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Microsoft word - dr j 2005-06 for webility use - 2005-08-19a.doc
“Ask Dr. J”
The “Ask Dr. J” columns are authored monthly by Jennifer Christian, MD, MPH, President of Webility Corporation. See previous columns at www.webility.md.
Dr. J’s columns also appear in the monthly Bulletin of the Disability Management Employer Coalition (DMEC). To purchase a book of Dr. J’s collected columns, go to www.dmec.org.
The columns often summarize issues discussed by the Work Fitness and Disability Roundtable, a free, multi-disciplinary e-mail discussion group moderated by Dr. Christian. Apply to join the Roundtable at www.webility.md.
June 2005 – Money and Politics Fuel US Health Care Cost Increases
Dear Dr. J: Our company’s healthcare costs are re-accelerating, especially pharmaceutical costs. Apparently the US leads the world in health care expenditures per person, but NOT in health status or quality of life. Why do American doctors prescribe so many drugs and do so many surgeries? And, is there anything we can do about it?
Is there any wonder why we are increasingly drug- and procedure-oriented in the American healthcare system? In my view, the problem is not so much the doctors who balance their sworn and sacred professional commitment to patients with a practical need to make a living. It is:
• payers who are comfortable paying for “tangibles” like drugs/surgery but not for "soft"
and less “technical” stuff like psychotherapy, patient education, or counseling.
• legislators who are eager to slake the public’s thirst for free markets and smaller
government by cutting funding for public health and medical research and oversight activities.
Yesterday, I attended an upsetting and thought-provoking lecture by a physician-researcher at Harvard Medical School. As government funding for basic science and clinical research has dried up, pharmaceutical funding has rushed to fill the void. Nature abhors a vacuum. However, the location in which research is being done has also shifted. From 1991 to 2004, the fraction of medical research being done in academic institutions has dropped from 91% to 34%, with most research now being done by FOR PROFIT organizations. This is an amazing shift. A study in the New England Journal of Medicine reported that research done by for profits is MORE THAN 5 TIMES more likely to report favorable results than research done by non-profits.
Likewise, the researcher reported on another New England Journal of Medicine article that was a follow-up to the earlier Rand Study that showed only half of Americans get the "indicated" care for a particular condition. In this follow-up study, it showed that for a population of people with one particular condition, the likelihood of them getting the drugs they needed was about 68%, but the likelihood of them getting the counseling they needed was only 18% -- and that counseling wasn't psychotherapy, it was education in smoking cessation and nutrition, aka basic health education.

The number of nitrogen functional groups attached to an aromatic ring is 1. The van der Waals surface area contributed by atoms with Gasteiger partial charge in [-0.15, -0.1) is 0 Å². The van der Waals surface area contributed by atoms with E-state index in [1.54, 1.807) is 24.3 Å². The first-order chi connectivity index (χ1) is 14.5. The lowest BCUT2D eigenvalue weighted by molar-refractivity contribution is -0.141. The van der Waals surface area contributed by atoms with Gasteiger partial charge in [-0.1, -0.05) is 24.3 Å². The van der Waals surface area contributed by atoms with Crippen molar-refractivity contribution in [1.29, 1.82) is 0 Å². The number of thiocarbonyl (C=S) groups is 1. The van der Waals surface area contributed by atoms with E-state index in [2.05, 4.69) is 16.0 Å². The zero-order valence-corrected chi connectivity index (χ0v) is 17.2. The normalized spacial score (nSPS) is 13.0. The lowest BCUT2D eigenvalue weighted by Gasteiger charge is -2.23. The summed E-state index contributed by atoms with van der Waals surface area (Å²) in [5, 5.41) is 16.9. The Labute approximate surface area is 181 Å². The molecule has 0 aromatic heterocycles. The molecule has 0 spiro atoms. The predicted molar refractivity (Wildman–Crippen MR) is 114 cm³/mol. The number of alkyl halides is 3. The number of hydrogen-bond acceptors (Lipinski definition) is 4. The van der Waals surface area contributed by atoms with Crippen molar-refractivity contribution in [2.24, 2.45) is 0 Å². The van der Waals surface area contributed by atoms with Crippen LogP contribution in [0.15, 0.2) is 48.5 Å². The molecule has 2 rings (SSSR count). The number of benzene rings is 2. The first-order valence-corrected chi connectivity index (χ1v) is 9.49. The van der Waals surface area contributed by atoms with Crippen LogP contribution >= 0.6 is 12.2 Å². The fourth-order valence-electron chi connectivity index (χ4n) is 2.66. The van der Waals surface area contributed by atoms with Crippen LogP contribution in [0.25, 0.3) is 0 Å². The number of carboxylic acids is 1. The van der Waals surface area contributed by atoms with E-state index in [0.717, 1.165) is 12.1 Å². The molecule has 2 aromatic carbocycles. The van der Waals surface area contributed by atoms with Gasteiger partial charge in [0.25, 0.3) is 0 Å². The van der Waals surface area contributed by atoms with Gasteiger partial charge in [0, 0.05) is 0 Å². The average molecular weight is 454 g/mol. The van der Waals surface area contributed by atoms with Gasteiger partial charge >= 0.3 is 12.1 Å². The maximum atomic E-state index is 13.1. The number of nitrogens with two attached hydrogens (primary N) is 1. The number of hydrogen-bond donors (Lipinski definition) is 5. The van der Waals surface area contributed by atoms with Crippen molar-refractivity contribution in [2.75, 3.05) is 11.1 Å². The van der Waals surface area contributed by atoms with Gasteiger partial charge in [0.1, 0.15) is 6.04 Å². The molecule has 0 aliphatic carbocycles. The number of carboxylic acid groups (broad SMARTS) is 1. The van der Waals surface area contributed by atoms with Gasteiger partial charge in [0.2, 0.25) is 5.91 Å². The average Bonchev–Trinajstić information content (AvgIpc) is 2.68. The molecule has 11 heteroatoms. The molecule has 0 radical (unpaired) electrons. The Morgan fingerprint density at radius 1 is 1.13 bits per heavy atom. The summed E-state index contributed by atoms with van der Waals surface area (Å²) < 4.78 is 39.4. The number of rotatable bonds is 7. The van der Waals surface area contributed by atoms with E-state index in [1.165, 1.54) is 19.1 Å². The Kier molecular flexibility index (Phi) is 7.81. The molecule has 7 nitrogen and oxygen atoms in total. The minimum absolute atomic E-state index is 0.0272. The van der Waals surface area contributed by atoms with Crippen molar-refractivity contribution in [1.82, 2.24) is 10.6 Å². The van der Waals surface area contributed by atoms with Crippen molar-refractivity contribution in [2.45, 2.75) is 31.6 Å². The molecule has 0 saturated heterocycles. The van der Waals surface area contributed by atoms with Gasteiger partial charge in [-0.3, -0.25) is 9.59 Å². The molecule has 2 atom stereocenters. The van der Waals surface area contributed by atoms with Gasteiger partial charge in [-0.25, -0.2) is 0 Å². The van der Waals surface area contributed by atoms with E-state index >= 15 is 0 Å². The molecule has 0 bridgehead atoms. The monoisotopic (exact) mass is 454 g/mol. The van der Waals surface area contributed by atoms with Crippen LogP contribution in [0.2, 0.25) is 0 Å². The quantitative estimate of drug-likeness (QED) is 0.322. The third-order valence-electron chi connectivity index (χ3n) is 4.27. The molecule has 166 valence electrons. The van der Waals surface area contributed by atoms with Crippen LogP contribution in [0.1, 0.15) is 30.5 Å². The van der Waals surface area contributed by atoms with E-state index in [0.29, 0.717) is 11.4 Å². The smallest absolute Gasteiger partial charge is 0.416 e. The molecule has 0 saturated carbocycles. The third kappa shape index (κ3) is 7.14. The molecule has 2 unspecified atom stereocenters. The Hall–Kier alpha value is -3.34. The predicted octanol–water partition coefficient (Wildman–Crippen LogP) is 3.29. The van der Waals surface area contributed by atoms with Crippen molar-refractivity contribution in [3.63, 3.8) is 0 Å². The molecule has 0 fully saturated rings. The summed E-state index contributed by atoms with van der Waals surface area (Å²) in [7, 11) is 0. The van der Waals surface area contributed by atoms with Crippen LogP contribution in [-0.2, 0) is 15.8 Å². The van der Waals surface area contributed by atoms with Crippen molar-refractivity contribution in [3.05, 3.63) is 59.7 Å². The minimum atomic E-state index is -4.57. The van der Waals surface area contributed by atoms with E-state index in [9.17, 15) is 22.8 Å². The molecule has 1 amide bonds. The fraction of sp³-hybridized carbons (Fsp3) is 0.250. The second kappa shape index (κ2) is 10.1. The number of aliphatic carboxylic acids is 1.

Lastly, I must comment on the incredibly clever new strategy of drug companies marketing prescription drugs directly to patients. Direct-to-consumer (DTC) advertising is revolutionizing the conversations between doctors and their patients, and very effectively increasing demand for “new” high cost drugs for which there are better or lower cost or safer alternatives (see especially Celebrex, Vioxx, Oxycontin). “Brand recognition” for a prescription drug can be created just as effectively as it can for a variety of toilet paper or a model of car.
The intellectual freedom and financial independence that has under-girded the two hundred year-long scientific and technical miracle in the US and the Western world is in peril. In our rush for "small government" and our enthusiasm for free markets, I fear we have not thought about some important details. In my view, among the most fundamental and “right” roles for government are leadership and planning for the public’s health (all of the public, not just the poor), as well as the funding of independent research and education, especially in science and medicine.
1. Vote intelligently. Look for candidates that support funding for a strong public health
leadership and policy function at all levels of government as well as a strong and independent research and scientific community.
2. Revise your benefit plans. Acknowledge the reality that doctors respond to financial
incentives, and that they are the gatekeepers for drugs, surgeries and other expensive treatments. Create ways for good physicians to prosper by delivering the simplest and most appropriate care. For one example, reimburse doctors who use mid-level and other healthcare professionals (NPs, nurses, health educators) to provide patient education and counseling in their offices.
3. Make it easy for providers to get paid when they deliver care that is consistent with
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Curriculum Vitae Homa Hajimehdipoor Personal Information Mailing Address : Department of Traditional Pharmacy, School of Traditional Medicine, Shahid Beheshti University of Medical Sciences, Tehran, Iran. Educations 1999-2004 : Ph.D. Student of Pharmacognosy, Department of Pharmacognosy, Faculty of Pharmacy, Tehran University of Medical Sciences, Tehran, Iran. 1992-1999 :
Mobile Computation (Position Paper) 1 Introduction These are thoughts about some new issues on the computing horizon. I believe a fun-damentally new model of computation has been brewing in the shadow of the WorldWide Web, and very little foundational work exists to back it up. The foundationalwork that exists does not directly apply, although hopefully much current knowledgecan be adapte